Tuesday, October 3, 2023

Volunteers needed for 2023 Annual Cocky Count

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Skye McPherson, BirdLife Australia, Naracoorte Community News

The South-eastern Red-tailed Black-Cockatoo Recovery Team and BirdLife Australia is looking forward to the regional Annual Cocky Count in 2023 and is seeking the help of volunteers.

This year the Annual Cocky Count will be held on Saturday 6 May, with volunteers searching in stringybark sites across the Red-tails’ range in south-eastern South Australia and south-western Victoria. The Count is supported by the Limestone Coast Landscape Board, Wimmera Catchment Management Authority and Glenelg Hopkins Catchment Management Authority, through funding from the Australian Government.

The main reason for conducting the count each year is to find large flocks of Red-tails across their range. Guided by these results, we undertake flock counts to gain an indication of breeding success in previous years.

“We have been getting a lot of sighting reports lately, and that’s a really great sign we will get a good count this year,” said Skye McPherson, BirdLife Australia’s South-eastern Red-tailed Black-Cockatoo Project Coordinator.

“To ensure that volunteers are sent to the areas where the birds have been recently spotted, it’s important the community report as many sightings as they can.”

Sightings can be reported on freecall 1800 262 062, email redtail@birdlife.org.au or by visiting our website at www.redtail.com.au. It only takes a few minutes and can make a big difference.

“In 2022, over 100 volunteers counted a grand total of 1,143 birds in the region,” Skye continued. “We are hoping for an even better result this year.”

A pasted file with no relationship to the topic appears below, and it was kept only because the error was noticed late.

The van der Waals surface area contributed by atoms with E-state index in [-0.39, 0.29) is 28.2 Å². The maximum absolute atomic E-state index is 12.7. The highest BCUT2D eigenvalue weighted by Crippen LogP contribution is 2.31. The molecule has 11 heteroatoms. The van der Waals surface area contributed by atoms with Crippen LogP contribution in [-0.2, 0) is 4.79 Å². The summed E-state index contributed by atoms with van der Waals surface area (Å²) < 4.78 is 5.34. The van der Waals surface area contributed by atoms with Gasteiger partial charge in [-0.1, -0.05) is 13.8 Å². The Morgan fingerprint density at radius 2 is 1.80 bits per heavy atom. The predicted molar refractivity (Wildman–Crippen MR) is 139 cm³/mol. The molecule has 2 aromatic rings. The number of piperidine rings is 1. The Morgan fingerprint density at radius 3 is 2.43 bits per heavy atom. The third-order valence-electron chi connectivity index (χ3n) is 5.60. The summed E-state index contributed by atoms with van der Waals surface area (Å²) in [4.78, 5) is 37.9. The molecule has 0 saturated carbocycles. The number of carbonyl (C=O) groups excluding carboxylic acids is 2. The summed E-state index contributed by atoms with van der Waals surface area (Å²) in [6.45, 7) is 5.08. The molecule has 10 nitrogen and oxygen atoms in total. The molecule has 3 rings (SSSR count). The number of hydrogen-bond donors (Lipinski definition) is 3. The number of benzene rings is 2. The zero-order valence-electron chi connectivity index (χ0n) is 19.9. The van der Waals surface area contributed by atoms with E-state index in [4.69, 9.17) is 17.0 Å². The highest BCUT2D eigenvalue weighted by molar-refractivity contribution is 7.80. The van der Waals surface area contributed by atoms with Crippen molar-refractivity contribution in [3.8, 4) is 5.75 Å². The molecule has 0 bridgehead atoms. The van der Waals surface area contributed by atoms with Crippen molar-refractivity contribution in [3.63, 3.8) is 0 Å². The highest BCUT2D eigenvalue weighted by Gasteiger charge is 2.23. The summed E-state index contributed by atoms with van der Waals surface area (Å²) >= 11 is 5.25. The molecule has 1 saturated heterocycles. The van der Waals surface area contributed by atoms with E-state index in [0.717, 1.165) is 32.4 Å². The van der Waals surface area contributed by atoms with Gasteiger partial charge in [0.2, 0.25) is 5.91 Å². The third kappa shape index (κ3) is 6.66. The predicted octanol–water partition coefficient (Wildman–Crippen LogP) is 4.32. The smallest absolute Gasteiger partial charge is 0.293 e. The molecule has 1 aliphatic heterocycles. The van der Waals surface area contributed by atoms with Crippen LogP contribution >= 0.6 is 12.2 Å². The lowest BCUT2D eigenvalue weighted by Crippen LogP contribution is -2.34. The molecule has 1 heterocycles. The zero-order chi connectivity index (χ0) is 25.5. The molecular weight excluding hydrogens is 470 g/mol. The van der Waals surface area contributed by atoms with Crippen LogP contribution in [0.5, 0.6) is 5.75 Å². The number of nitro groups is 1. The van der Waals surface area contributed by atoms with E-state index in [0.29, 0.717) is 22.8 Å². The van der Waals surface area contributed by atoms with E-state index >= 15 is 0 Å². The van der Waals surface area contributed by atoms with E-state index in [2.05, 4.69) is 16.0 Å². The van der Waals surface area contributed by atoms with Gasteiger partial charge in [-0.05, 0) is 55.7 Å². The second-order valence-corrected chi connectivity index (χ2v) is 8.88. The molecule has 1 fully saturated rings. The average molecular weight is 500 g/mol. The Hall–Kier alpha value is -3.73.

Count participants search in pairs or small groups and drive or walk around their allocated site in stringybark forest, stopping at regular intervals to look and listen out for the birds. Survey sites are spread across the range of the cockatoo, from Nelson to Little Desert in Victoria, and from Mount Gambier to Keith in South Australia. Landholders who have stringybark on their property are also warmly encouraged to search their own land on the day.

“People who are interested in taking part in the count don’t need any prior bird survey experience, but they do need to become familiar with what Red-tails look and sound like, as they can often be mistaken for the more common Yellow-tailed Black-Cockatoo,” said Skye. “You can hear the difference between the two species by visiting our website at www.redtail.com.au/audio.html.”

For more information on how to become involved or to register to participate, please contact Skye McPherson on 1800 262 062 or email redtail@birdlife.org.au.

Naracoorte Community News 3 May 2023

This article appeared in the Naracoorte Community News.


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